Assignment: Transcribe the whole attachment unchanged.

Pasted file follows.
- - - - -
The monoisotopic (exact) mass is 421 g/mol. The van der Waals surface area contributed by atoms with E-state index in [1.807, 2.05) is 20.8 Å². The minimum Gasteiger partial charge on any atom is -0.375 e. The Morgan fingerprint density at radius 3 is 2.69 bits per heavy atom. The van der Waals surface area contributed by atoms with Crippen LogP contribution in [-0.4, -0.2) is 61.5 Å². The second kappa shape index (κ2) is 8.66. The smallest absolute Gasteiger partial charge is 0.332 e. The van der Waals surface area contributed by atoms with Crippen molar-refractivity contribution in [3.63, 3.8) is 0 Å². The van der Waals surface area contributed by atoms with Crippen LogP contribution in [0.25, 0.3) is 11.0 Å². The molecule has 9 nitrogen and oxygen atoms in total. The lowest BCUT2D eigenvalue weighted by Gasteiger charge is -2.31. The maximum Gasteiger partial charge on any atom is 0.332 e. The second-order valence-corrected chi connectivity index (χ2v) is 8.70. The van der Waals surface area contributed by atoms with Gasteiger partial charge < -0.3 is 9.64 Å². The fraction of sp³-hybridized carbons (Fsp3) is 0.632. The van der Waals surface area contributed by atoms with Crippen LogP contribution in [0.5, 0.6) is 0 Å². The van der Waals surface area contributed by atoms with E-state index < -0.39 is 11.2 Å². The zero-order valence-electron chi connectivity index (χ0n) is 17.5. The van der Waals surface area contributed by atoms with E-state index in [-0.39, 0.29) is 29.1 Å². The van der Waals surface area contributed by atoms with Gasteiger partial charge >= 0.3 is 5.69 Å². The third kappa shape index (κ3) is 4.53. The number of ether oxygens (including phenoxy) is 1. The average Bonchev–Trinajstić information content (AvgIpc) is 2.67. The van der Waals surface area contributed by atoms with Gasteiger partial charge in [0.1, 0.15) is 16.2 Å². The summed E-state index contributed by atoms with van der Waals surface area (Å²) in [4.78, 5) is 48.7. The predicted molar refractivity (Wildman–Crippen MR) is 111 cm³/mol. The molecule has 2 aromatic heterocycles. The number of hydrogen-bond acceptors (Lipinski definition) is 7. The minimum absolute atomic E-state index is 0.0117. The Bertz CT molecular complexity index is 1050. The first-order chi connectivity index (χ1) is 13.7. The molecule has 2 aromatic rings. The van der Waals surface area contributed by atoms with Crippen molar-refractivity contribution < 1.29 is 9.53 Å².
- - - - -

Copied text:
The monoisotopic (exact) mass is 421 g/mol. The van der Waals surface area contributed by atoms with E-state index in [1.807, 2.05) is 20.8 Å². The minimum Gasteiger partial charge on any atom is -0.375 e. The Morgan fingerprint density at radius 3 is 2.69 bits per heavy atom. The van der Waals surface area contributed by atoms with Crippen LogP contribution in [-0.4, -0.2) is 61.5 Å². The second kappa shape index (κ2) is 8.66. The smallest absolute Gasteiger partial charge is 0.332 e. The van der Waals surface area contributed by atoms with Crippen molar-refractivity contribution in [3.63, 3.8) is 0 Å². The van der Waals surface area contributed by atoms with Crippen LogP contribution in [0.25, 0.3) is 11.0 Å². The molecule has 9 nitrogen and oxygen atoms in total. The lowest BCUT2D eigenvalue weighted by Gasteiger charge is -2.31. The maximum Gasteiger partial charge on any atom is 0.332 e. The second-order valence-corrected chi connectivity index (χ2v) is 8.70. The van der Waals surface area contributed by atoms with Gasteiger partial charge < -0.3 is 9.64 Å². The fraction of sp³-hybridized carbons (Fsp3) is 0.632. The van der Waals surface area contributed by atoms with Crippen LogP contribution in [0.5, 0.6) is 0 Å². The van der Waals surface area contributed by atoms with E-state index < -0.39 is 11.2 Å². The zero-order valence-electron chi connectivity index (χ0n) is 17.5. The van der Waals surface area contributed by atoms with E-state index in [-0.39, 0.29) is 29.1 Å². The van der Waals surface area contributed by atoms with Gasteiger partial charge >= 0.3 is 5.69 Å². The third kappa shape index (κ3) is 4.53. The number of ether oxygens (including phenoxy) is 1. The average Bonchev–Trinajstić information content (AvgIpc) is 2.67. The van der Waals surface area contributed by atoms with Gasteiger partial charge in [0.1, 0.15) is 16.2 Å². The summed E-state index contributed by atoms with van der Waals surface area (Å²) in [4.78, 5) is 48.7. The predicted molar refractivity (Wildman–Crippen MR) is 111 cm³/mol. The molecule has 2 aromatic heterocycles. The number of hydrogen-bond acceptors (Lipinski definition) is 7. The minimum absolute atomic E-state index is 0.0117. The Bertz CT molecular complexity index is 1050. The first-order chi connectivity index (χ1) is 13.7. The molecule has 2 aromatic rings. The van der Waals surface area contributed by atoms with Crippen molar-refractivity contribution < 1.29 is 9.53 Å².